"If I had said 'yes' to all the projects I turned down and 'no' to all the ones I took, it would have worked out about the same."—David Picker, movie studio exec, quoted in William Goldman's classic Adventures in the Screen Trade (cited by Caltech physics professor and author Leonard Mlodinow in The Drunkard's Walk: How Randomness Rules Our Lives)
NB1: Mlodinow's book gets a 10 out of 10 from me, hanging in with Fooled By Randomness by Nassim Nicholas Taleb. (Another fav from Mlodinow: "Mathematical analysis of firings in all major sports has shown that those firings had, on average, no effect on team performance." A dozen or more studies appearing in prestigious academic journals are cited.)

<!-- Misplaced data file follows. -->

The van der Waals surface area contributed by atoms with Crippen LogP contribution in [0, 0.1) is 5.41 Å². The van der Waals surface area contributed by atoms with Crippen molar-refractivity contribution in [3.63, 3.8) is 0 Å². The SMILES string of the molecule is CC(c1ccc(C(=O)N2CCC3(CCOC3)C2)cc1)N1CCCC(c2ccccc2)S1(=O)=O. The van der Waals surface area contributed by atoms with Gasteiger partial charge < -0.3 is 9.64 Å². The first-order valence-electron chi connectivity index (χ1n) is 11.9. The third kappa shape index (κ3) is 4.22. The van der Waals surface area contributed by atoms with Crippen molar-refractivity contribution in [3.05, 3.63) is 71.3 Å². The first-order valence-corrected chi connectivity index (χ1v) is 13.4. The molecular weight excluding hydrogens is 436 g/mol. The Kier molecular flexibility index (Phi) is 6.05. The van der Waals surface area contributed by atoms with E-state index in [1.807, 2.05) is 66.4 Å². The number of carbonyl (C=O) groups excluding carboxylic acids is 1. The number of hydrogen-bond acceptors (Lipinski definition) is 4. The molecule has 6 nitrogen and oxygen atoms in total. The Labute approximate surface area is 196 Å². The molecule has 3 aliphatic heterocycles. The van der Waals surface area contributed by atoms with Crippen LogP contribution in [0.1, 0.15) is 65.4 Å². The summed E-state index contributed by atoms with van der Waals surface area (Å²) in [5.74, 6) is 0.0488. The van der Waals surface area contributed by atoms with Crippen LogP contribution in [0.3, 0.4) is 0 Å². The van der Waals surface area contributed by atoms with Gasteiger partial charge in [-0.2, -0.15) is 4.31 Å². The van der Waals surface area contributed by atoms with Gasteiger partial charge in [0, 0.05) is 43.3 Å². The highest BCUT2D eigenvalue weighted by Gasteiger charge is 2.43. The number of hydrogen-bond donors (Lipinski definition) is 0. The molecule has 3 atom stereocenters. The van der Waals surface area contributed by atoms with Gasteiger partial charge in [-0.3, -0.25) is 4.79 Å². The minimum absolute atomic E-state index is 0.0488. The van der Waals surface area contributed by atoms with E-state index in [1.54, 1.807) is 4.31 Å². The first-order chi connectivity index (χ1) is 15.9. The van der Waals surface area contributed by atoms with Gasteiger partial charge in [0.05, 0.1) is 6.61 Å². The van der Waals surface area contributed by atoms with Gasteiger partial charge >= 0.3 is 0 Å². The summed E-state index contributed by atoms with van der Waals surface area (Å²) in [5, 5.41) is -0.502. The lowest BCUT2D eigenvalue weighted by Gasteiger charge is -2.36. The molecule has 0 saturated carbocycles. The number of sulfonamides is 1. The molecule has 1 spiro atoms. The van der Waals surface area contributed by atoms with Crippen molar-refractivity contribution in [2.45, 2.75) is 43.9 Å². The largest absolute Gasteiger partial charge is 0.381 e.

NB2: If Randomness Rules then your only defense is the so-called "law of large numbers"—that is, success follows from tryin' enough stuff so that the odds of doin' something right tilt your way; in my speeches I declare that the only thing I've truly learned "for sure" in the last 40 years is "Try more stuff than the other guy"—there is no poetic license here, I mean it.